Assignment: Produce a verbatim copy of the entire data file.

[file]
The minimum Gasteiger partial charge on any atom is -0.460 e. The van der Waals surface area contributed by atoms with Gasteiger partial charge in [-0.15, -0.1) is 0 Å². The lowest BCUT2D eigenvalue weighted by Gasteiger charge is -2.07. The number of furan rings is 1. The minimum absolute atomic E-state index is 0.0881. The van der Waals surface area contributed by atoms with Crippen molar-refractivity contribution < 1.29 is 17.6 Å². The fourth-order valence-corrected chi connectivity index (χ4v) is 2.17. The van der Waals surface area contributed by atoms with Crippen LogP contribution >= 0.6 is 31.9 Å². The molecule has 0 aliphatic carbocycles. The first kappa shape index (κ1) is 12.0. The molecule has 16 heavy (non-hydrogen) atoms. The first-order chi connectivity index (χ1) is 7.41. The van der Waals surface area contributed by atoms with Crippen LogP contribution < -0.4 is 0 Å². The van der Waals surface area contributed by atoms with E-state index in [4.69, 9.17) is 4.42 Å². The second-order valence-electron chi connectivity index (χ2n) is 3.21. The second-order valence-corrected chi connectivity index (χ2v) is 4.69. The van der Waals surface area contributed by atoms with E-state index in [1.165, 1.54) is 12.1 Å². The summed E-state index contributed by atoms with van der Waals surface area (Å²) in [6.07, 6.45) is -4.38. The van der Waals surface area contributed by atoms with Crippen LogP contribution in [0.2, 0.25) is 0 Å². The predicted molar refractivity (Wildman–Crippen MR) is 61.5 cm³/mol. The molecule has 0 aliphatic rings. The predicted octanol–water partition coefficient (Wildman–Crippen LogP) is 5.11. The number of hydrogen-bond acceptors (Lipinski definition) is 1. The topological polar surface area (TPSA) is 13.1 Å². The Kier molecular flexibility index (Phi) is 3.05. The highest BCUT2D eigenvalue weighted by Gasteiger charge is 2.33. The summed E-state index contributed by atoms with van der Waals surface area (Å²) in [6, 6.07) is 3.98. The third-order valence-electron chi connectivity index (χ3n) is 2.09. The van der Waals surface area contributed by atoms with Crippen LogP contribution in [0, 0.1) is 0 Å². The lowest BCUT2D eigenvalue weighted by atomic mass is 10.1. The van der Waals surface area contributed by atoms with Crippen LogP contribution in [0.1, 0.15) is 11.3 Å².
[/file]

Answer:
The minimum Gasteiger partial charge on any atom is -0.460 e. The van der Waals surface area contributed by atoms with Gasteiger partial charge in [-0.15, -0.1) is 0 Å². The lowest BCUT2D eigenvalue weighted by Gasteiger charge is -2.07. The number of furan rings is 1. The minimum absolute atomic E-state index is 0.0881. The van der Waals surface area contributed by atoms with Crippen molar-refractivity contribution < 1.29 is 17.6 Å². The fourth-order valence-corrected chi connectivity index (χ4v) is 2.17. The van der Waals surface area contributed by atoms with Crippen LogP contribution >= 0.6 is 31.9 Å². The molecule has 0 aliphatic carbocycles. The first kappa shape index (κ1) is 12.0. The molecule has 16 heavy (non-hydrogen) atoms. The first-order chi connectivity index (χ1) is 7.41. The van der Waals surface area contributed by atoms with Crippen LogP contribution < -0.4 is 0 Å². The van der Waals surface area contributed by atoms with E-state index in [4.69, 9.17) is 4.42 Å². The second-order valence-electron chi connectivity index (χ2n) is 3.21. The second-order valence-corrected chi connectivity index (χ2v) is 4.69. The van der Waals surface area contributed by atoms with E-state index in [1.165, 1.54) is 12.1 Å². The summed E-state index contributed by atoms with van der Waals surface area (Å²) in [6.07, 6.45) is -4.38. The van der Waals surface area contributed by atoms with Crippen LogP contribution in [0.2, 0.25) is 0 Å². The predicted molar refractivity (Wildman–Crippen MR) is 61.5 cm³/mol. The molecule has 0 aliphatic rings. The predicted octanol–water partition coefficient (Wildman–Crippen LogP) is 5.11. The number of hydrogen-bond acceptors (Lipinski definition) is 1. The topological polar surface area (TPSA) is 13.1 Å². The Kier molecular flexibility index (Phi) is 3.05. The highest BCUT2D eigenvalue weighted by Gasteiger charge is 2.33. The summed E-state index contributed by atoms with van der Waals surface area (Å²) in [6, 6.07) is 3.98. The third-order valence-electron chi connectivity index (χ3n) is 2.09. The van der Waals surface area contributed by atoms with Crippen LogP contribution in [0, 0.1) is 0 Å². The lowest BCUT2D eigenvalue weighted by atomic mass is 10.1. The van der Waals surface area contributed by atoms with Crippen LogP contribution in [0.1, 0.15) is 11.3 Å².